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Legislative Update: Holden Bill Puts CA Farmers First

The San Gabriel Valley assemblyman has introduced a measure under which state-owned or state-run institutions would be required to choose California farm products.

Assemblymember Chris Holden (D-Pasadena) has introduced a bill meant to boost the state’s agricultural economy, by putting California’s farmers and ranchers first.

Under AB 199, state-owned or state-run institutions would be required to choose California farm products, according to a press release from Holden's office. Public institutions – such as public schools, prisons or hospitals – would have to buy agricultural products grown in California before buying from out-of-state suppliers.

“It just makes sense to put California-grown crops first,” Assemblymember Holden said in a prepared statement. “It’s a win-win for everyone. The public institutions get a locally-grown product, we’re helping create opportunities for our farmers and a new appreciation for local food helps stimulate the economy.”

Holden represents the 41st Assembly District, which includes South Pasadena, Altadena, Pasadena, Sierra Madre, Monrovia, San Dimas, La Verne, Claremont, Upland and Alta Loma (part of Rancho Cucamonga).

Holden's "Choose California'' measure is similar to the federal Buy America Act that requires government entities to buy American. In order to get preferential treatment, state-grown products must not exceed the price of those grown out-of-state by more than 5 percent.

School districts must purchase California grown products first as long as they aren’t more expensive than out-of-state products.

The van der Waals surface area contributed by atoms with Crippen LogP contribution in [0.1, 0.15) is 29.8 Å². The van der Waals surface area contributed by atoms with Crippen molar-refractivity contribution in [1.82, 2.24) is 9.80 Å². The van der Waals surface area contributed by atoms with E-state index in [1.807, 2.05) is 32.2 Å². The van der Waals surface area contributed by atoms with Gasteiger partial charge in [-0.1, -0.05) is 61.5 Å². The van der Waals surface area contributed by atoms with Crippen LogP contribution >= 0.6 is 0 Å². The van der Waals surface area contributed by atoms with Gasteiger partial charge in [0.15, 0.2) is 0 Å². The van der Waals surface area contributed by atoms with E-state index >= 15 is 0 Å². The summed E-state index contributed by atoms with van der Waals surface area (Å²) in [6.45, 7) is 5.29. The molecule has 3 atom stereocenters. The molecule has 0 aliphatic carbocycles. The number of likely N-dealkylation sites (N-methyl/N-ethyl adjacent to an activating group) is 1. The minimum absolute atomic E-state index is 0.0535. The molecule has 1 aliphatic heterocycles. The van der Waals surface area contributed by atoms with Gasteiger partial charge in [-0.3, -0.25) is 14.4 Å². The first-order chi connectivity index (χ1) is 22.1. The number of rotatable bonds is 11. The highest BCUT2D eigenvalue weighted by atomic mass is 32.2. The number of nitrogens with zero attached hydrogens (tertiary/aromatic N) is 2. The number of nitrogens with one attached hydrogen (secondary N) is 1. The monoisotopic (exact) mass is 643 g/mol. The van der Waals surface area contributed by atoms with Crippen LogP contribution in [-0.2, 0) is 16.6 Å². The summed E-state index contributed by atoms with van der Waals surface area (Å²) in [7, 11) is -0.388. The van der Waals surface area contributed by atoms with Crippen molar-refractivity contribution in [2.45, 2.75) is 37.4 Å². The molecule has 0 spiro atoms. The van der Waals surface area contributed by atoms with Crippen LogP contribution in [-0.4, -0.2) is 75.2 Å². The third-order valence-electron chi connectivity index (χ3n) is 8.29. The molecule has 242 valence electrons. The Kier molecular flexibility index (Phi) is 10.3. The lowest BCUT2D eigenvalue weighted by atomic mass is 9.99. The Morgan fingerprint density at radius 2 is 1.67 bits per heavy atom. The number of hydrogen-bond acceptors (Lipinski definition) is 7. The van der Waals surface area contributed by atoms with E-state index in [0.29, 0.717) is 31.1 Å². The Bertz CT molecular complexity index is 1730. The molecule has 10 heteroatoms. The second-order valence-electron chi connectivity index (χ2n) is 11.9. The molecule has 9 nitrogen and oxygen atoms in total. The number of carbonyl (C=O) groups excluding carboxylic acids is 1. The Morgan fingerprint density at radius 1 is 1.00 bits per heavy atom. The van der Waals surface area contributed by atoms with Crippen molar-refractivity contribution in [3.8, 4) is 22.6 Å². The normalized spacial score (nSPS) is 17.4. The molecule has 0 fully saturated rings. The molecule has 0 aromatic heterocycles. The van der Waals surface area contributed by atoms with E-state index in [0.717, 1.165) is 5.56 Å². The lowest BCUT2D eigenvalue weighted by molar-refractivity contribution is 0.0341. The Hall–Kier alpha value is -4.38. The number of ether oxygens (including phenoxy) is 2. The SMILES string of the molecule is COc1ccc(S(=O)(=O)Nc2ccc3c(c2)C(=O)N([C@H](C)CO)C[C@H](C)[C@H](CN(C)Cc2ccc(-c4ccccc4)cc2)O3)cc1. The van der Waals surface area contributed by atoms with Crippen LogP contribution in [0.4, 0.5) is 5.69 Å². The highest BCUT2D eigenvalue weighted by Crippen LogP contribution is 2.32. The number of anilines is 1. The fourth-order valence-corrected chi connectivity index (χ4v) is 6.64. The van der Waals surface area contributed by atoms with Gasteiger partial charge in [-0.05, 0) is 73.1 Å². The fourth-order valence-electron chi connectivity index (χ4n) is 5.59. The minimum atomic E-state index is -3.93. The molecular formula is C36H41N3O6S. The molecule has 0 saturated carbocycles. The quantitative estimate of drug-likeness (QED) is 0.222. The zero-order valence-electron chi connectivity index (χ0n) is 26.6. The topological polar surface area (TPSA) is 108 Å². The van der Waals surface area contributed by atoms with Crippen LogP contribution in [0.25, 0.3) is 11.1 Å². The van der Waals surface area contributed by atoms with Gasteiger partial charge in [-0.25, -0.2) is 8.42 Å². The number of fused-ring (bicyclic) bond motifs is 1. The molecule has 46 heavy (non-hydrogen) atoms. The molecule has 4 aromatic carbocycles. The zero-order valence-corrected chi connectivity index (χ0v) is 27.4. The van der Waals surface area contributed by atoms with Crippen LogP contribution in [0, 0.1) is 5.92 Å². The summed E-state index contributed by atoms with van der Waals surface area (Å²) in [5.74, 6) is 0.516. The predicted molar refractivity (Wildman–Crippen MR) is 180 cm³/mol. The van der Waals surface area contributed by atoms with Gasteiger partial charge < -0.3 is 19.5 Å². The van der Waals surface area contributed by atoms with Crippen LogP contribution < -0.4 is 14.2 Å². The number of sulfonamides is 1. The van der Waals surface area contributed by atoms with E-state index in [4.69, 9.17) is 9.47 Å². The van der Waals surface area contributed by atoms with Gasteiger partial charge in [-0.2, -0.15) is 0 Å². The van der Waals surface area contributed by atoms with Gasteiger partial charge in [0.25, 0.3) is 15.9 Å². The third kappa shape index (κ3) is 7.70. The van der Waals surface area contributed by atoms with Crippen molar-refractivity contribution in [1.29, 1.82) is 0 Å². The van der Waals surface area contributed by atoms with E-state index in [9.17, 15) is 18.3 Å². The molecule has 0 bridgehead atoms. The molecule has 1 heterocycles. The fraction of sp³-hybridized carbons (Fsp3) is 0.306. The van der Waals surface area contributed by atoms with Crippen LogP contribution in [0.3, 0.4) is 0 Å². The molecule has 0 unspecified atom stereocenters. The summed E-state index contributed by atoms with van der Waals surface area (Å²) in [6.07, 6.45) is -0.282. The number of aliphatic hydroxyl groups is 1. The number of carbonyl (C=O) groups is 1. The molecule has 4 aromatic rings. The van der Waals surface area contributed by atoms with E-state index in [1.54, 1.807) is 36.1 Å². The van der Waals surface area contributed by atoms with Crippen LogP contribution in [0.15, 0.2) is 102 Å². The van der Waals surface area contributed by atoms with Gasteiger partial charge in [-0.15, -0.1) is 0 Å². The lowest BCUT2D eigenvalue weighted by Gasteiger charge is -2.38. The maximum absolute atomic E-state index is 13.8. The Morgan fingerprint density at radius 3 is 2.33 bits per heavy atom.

California is the number one state in agricultural output with farms and ranches earning a record $43 billion last year, according to the Department of Food & Agriculture.

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D Shelley February 06, 2013 at 03:09 PM
Here's the problem. They ARE more expensive!!
S. Ray February 06, 2013 at 05:56 PM
This is feel good liberalism at its finest, with the tax payers footing the bill! First of all, if a grapefruit grown in Arizona costs 50 cents and a grapefruit grown in California costs $1, California taxpayers will have to buy the more expensive one? Would you do that yourself? All this is, folks, is a forced subsidy of California farmers. Cash strapped local school boards should be balking at this one. What is more, it removes market forces from the pricing process since California farmers know that they have a captive audience, and therefore, regardless of what the market dictates prices should be, e.g., in years of bumper crops, they can raise the prices well beyond what they should be. This is just absurd, and we all should be upset about it.

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